The third step of our journey was in Finland. Kehitysvammaisten Palvelusäätiö - The Service Foundation for People with an Intellectual Disability has developed "Moving-out" training since 1991. The purpose of the "Moving-out" training is to offer support to the person with special needs who are planning to move, as well as to other family members and to any support staff involved. Co-operation is important: persons who are moving, their family members, staff and other stakeholders. It is important to share knowledge and experiences.

In June 2012, we learned what "Moving-out" training is in general and what it means when you move out from an institution. We had three presentations in which a participating self-advocate, family member and municipality told about their experiences of the training. We also had a study visit to a service in Helsinki and finished with beautiful Finnish typical summer evening swimming in a lake near Espoo and cooking saugages over the camp-fire.

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Click on the links below to see some of the presentations and materials that were shared at the mobility. You can also visit the website of The Service Foundation for People with an Intellectual Disability to read more about "Moving-out" training.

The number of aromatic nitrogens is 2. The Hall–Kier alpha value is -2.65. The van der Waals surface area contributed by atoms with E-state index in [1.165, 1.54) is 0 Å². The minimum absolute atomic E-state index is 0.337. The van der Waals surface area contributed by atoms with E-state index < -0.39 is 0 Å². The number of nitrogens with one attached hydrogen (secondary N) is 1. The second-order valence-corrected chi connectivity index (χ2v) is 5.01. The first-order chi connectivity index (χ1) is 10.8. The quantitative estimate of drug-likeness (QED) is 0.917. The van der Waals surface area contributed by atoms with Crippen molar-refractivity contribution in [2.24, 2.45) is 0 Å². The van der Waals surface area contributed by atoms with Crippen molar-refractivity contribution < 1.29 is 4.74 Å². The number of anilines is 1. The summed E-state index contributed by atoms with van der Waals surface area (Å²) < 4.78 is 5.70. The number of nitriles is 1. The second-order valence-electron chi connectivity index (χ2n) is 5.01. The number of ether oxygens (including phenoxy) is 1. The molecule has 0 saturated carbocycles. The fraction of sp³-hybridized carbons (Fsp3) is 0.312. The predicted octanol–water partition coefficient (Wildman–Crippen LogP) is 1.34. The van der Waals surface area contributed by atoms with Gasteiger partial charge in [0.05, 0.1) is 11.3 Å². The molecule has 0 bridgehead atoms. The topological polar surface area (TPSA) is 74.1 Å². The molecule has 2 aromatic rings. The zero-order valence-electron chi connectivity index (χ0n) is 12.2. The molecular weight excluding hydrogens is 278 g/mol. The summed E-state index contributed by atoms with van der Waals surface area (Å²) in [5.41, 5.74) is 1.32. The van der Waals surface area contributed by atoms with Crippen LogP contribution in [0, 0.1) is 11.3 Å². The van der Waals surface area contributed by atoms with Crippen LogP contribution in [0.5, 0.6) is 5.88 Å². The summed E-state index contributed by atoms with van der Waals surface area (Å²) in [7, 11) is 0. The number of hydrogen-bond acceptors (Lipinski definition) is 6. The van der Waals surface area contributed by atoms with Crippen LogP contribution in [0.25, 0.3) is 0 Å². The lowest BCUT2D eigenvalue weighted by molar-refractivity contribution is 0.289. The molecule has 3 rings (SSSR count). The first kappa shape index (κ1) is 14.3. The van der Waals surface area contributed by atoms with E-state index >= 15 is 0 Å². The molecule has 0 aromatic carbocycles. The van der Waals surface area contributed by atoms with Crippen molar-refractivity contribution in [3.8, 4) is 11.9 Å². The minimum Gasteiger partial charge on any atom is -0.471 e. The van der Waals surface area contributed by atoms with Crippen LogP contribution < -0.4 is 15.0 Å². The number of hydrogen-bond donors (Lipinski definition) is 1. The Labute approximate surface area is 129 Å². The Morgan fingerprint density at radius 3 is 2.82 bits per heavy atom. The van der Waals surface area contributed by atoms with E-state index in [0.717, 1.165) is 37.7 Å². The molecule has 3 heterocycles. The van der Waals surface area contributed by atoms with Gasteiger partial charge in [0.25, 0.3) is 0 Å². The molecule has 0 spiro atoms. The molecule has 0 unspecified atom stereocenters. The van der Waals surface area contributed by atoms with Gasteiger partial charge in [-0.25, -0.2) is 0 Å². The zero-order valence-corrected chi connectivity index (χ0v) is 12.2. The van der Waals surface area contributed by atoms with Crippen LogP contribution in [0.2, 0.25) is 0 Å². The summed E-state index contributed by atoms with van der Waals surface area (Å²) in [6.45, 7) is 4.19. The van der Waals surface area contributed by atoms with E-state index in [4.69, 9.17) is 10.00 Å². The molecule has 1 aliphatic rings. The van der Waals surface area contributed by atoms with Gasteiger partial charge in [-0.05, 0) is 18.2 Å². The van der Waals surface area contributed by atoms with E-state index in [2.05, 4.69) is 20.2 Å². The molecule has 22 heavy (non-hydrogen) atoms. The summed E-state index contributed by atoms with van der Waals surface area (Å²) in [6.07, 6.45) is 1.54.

Introduction to Moving Out training

Family perspective - Harri Rantenan

Moving out training supported by peer mentoring

Moving out from the institution

Jari's story of moving out

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Our journey to France: Moving out of institutions to community living

On 14th and 15th of November 2012, the Réseau Handicap Domicile 77 Association organized a European seminar for professionals, people with disabilities and their relatives. The first day of the seminar took place at Le Centre de la Gabrielle in Claye-Souilly and the second one was organized at MFPASS, in the Montparnasse tower (Paris).French mobility.JPG Thumbnail0During those two days, the main goal was to share good practice, experiences and research from different countries about the issue: “Living at home, it’s a choice”. After a short presentation of the Réseau Handicap Domicile 77, different topics were explored: the concept of deinstitutionalization and its meaning in France, the professional pathways of people supported by RHD 77 and a  presentation by the members of the RHD 77 network. The aim of the network is to gather services to create guidelines, share good practices, organize coordination, develop common partnerships, provide information and communication, and lead research actions, in order to create a common culture to support people living in their own homes.